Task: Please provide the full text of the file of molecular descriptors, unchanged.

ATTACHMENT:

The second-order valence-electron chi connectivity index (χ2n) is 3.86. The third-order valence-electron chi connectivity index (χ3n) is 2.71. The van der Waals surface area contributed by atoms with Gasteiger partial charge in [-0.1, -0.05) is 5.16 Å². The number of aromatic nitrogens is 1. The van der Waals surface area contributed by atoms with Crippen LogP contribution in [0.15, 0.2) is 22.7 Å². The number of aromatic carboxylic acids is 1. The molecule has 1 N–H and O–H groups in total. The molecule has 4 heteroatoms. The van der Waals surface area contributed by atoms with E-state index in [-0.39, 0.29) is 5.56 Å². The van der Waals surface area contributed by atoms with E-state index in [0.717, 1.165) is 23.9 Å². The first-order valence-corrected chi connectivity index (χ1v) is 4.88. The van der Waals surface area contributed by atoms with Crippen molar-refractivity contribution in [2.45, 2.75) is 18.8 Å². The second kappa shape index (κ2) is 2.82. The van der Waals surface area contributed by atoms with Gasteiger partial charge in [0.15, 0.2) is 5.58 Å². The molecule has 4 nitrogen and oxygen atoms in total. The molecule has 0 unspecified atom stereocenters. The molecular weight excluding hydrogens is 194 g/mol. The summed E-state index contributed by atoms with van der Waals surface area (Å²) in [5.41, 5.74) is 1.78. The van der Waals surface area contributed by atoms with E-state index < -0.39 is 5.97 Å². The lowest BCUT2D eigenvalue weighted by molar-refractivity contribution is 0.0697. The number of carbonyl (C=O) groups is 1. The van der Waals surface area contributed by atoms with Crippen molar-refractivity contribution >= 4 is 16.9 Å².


The second-order valence-electron chi connectivity index (χ2n) is 3.86. The third-order valence-electron chi connectivity index (χ3n) is 2.71. The van der Waals surface area contributed by atoms with Gasteiger partial charge in [-0.1, -0.05) is 5.16 Å². The number of aromatic nitrogens is 1. The van der Waals surface area contributed by atoms with Crippen LogP contribution in [0.15, 0.2) is 22.7 Å². The number of aromatic carboxylic acids is 1. The molecule has 1 N–H and O–H groups in total. The molecule has 4 heteroatoms. The van der Waals surface area contributed by atoms with E-state index in [-0.39, 0.29) is 5.56 Å². The van der Waals surface area contributed by atoms with E-state index in [0.717, 1.165) is 23.9 Å². The first-order valence-corrected chi connectivity index (χ1v) is 4.88. The van der Waals surface area contributed by atoms with Crippen molar-refractivity contribution in [2.45, 2.75) is 18.8 Å². The second kappa shape index (κ2) is 2.82. The van der Waals surface area contributed by atoms with Gasteiger partial charge in [0.15, 0.2) is 5.58 Å². The molecule has 4 nitrogen and oxygen atoms in total. The molecule has 0 unspecified atom stereocenters. The molecular weight excluding hydrogens is 194 g/mol. The summed E-state index contributed by atoms with van der Waals surface area (Å²) in [5.41, 5.74) is 1.78. The van der Waals surface area contributed by atoms with E-state index < -0.39 is 5.97 Å². The lowest BCUT2D eigenvalue weighted by molar-refractivity contribution is 0.0697. The number of carbonyl (C=O) groups is 1. The van der Waals surface area contributed by atoms with Crippen molar-refractivity contribution >= 4 is 16.9 Å².